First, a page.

It might have profound effects on the current “1.” or “.One” consolidation & synergetic tech project that management is giving misdirected focus at the moment.
The “1Whatever” projects usually have bizarre amounts of $$$ attached, and end up holy.
Have you worked big enough companies you know about the “whateverOne” projects I’m referring to!
It is important to escalate what doesn't seem right. Sometimes that means email after email after email (written record) and that if it still doesn't smell right to keep pushing. Ops was a strange place, but 500 emails per day is no longer a challenge.
I commented this as an organisational failing rather than a technical one as a debate about UUIDs seems to be missing the point that people could have been aware something was not right but did not, or weren't allowed, or it got drowned in organisation, to do anything.
These projects often bare a description such as “ProgramOne”, “Platform1” or 1SomethingAwesome, and is of a “bite of more than you can chew” character.
At least at three of class leading companies I’ve worked, all with 90.000+ employees.
It’s just my disillusionment shining through! :)
I believe we agree — the future holds a merger of tech with business and what I’ve stated above are org failures. That’s true.
IT must not block business, it should expose opportunities and be inherently secure by convention.
Completely agree. And regulators are pushing for this. When.. in retail and SME banking and financial services the future is here, in Europe, but has yet to gain traction and public trust but that's coming quickly. That will be 5 years, change takes time, a long journey for VC money but not too long, they will see returns.
Asia will be slow. NA perhaps slower still. AU might pick up the ball but NZ will be faster if they choose. SG will lag HK because of technical debt in SG. I'm Asia based, not much idea on South America. South Asia are hand-tied by regulation, mainly currency, restrictions, the above regulators will be providing markets with the best retail and SME financial products. A hot place to be, Europe probably hotter coz PSD2.
There’s probably 90% lower hanging fruit than blockchain, if you know what I mean.
Throwing inventive projects at failing orgs will most likely fall flat.
I understand many of the challenges though, and no true recipe for change exists.
The closest I can think about is “letting go”.
I mean, you have people hired for a reason!
If you don’t trust them doing their thing, who’s the one hiring them?
Needless to say, I'm making moves to get the hell out of there
The market forces those orgs to start offer services online. They run those (relaxed security) services inside their intranet, so they start poking holes in their firewall. The next decade is not going to be pretty in that regard.
Interesting skill set: COBOL, DB2, JS, Angular.
Anyone conceivably responsible for ignoring the developer's complaint should be on trial right now.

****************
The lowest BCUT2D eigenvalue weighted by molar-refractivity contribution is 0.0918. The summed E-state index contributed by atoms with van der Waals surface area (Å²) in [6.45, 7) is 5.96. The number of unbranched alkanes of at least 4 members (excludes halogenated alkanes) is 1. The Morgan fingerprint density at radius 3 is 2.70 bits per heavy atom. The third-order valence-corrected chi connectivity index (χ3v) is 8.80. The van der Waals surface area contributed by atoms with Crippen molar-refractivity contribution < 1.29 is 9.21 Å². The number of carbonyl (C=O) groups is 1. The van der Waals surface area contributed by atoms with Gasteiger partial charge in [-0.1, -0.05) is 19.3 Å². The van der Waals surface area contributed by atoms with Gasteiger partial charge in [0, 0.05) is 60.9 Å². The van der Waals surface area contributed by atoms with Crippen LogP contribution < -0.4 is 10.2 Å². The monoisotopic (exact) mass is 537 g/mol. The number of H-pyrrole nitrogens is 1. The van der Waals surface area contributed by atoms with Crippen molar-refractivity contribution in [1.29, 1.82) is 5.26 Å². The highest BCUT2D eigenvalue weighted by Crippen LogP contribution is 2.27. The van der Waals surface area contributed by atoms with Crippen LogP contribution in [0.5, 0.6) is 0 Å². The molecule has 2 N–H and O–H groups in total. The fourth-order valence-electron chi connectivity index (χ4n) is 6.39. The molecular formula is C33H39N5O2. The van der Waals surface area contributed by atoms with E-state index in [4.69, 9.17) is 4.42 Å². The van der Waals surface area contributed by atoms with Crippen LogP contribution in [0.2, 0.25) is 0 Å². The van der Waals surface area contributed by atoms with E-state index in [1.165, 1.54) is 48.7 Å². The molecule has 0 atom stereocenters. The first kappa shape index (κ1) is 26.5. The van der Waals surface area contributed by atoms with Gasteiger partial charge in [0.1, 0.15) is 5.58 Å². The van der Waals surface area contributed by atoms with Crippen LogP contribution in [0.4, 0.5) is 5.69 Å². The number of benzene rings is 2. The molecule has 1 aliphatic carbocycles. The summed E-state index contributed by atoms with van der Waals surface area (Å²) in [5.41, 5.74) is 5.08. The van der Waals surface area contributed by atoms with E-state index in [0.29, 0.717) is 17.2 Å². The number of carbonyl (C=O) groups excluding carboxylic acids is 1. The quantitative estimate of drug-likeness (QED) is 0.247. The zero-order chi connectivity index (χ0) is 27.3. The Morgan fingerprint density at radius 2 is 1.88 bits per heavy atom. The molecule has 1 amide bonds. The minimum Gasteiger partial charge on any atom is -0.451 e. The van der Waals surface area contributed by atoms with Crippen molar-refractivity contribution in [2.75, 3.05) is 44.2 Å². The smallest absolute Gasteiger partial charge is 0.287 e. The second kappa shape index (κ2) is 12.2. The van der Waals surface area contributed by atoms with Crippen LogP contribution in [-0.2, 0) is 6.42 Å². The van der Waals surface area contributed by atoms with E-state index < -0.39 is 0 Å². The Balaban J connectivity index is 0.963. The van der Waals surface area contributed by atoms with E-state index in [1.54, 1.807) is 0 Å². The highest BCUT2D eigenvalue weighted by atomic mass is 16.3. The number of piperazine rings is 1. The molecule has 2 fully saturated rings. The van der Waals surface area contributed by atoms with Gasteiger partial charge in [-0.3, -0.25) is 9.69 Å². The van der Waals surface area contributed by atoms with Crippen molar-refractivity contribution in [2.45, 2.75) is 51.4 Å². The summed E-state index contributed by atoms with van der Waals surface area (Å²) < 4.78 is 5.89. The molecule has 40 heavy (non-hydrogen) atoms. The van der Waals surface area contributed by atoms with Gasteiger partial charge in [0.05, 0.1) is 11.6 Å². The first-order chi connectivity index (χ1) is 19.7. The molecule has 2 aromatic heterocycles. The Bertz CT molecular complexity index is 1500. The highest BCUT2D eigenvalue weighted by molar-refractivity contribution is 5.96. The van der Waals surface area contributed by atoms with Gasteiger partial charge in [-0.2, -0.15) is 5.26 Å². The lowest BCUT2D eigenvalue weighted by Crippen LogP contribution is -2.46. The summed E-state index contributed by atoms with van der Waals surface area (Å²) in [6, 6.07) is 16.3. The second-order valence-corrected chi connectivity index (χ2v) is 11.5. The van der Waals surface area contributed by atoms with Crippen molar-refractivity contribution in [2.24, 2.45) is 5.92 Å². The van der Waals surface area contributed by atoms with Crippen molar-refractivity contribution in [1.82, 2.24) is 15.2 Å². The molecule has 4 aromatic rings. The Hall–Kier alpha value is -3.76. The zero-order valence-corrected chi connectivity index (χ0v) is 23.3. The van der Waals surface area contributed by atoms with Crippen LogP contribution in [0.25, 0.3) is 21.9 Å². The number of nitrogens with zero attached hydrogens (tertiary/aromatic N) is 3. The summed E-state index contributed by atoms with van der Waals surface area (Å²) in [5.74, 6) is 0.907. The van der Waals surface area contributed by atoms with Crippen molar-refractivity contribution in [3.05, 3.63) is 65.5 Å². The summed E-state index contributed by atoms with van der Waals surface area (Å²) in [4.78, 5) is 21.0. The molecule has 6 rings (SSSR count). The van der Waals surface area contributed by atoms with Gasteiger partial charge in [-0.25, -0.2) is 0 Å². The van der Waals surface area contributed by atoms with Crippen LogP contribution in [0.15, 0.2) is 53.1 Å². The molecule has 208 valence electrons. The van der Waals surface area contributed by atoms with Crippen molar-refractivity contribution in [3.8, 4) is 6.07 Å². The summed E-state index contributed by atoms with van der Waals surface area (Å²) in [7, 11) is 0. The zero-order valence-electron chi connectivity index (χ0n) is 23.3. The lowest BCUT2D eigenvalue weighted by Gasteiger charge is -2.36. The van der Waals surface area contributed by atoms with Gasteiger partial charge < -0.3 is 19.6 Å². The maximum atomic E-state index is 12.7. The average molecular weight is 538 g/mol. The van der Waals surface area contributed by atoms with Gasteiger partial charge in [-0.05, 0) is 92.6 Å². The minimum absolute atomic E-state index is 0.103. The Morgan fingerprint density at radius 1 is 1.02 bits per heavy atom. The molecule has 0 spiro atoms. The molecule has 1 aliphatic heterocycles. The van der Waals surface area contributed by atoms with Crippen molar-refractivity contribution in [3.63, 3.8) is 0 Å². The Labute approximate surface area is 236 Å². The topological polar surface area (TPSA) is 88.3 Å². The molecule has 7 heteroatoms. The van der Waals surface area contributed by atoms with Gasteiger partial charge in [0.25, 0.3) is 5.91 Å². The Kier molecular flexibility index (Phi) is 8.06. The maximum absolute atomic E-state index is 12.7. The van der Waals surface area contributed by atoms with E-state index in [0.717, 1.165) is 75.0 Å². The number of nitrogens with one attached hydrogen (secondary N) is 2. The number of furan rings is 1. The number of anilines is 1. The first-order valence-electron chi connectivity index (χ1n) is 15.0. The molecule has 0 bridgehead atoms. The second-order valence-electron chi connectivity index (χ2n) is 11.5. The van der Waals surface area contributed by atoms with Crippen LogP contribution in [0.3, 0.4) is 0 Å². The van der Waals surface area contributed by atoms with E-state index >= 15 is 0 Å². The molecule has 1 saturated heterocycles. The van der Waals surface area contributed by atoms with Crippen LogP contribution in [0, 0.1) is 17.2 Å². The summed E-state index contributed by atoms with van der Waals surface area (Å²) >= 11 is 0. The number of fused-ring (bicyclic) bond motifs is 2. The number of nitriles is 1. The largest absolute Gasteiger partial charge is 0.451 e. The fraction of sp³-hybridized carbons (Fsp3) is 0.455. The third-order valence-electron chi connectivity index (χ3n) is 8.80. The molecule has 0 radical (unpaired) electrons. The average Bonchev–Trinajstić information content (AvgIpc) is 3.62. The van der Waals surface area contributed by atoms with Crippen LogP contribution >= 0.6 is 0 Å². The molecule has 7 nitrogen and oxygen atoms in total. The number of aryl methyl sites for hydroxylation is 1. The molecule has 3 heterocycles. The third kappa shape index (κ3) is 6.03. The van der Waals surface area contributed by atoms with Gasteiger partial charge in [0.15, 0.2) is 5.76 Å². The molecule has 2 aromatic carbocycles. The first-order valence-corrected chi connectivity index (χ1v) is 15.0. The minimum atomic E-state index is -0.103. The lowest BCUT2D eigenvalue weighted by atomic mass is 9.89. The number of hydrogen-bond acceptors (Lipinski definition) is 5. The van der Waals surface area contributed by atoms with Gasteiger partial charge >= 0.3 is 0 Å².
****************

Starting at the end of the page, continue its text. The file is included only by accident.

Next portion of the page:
Didn't know this was happening in your organization? Fuxk you, go to prison.
That doesn’t necessarily mean that this hole has existed that long.
1. Using sequentially incremented integer sequences as object IDs, and
2. Failing to protect sensitive data using some kind of authentication and authorization check.
This is becoming a trend with data breaches. Several of Krebs' other reports on behalf of security researchers were originally identified by (trivially) walking across object IDs on public URLs.
My cynical take is that Krebs couldn't go public before this afternoon because First American wanted it to hit the news at an opportune time, then get ahead of it with their own messaging. Krebs got in touch with First American on Monday May 19th. The story is only just breaking now on a Friday afternoon at 5 pm; markets are conveniently closed for the weekend.
I expect them to issue a hollow PR statement about valuing security despite being unable to act on security reports until an investigative journalist threatens to go public.
It was an absolute nightmare. Maintenance was a nightmare, you're constantly having to generate or replicate these things that add an extra layer of complexity to everything, and almost always unnecessarily.
It's also extremely bad for db performance, causes massive page fragmentation, indexes become useless almost straight after rebuilding them, etc.
For almost everything, sequential int IDs are fine. It's the things you expose to the users that you need to be careful with, and then don't use the primary key to access them, add another unique key to them, but keep the id in there for the db to use and for your own use.
My lesson was to go back to always using int ids, and on a few objects have a separate unique key column to expose to users for sensitive stuff.
Most applications don't use UUIDs and many of them are fine and I definitely wouldn't ding an app for using monotonic IDs, but I'm increasingly thinking that it's worth praising UUIDs more.
To illustrate this for you, let me turn it around a bit. Is it security by obscurity if the only thing stopping someone from logging into your account is knowing your password?
Security by obscurity is when you (for example) roll your own cryptosystem and rely (in whole or part) on the secrecy of your new-fangled algorithm to save you. That is unsafe. But if you're saying high-entropy strings shouldn't be the only barrier to authentication, you're throwing out half a century of complexity theoretic cryptography.
I can see your point. If UUIDs are handled in such a way that they are discoverable by anyone, they are not enough to make the references secure.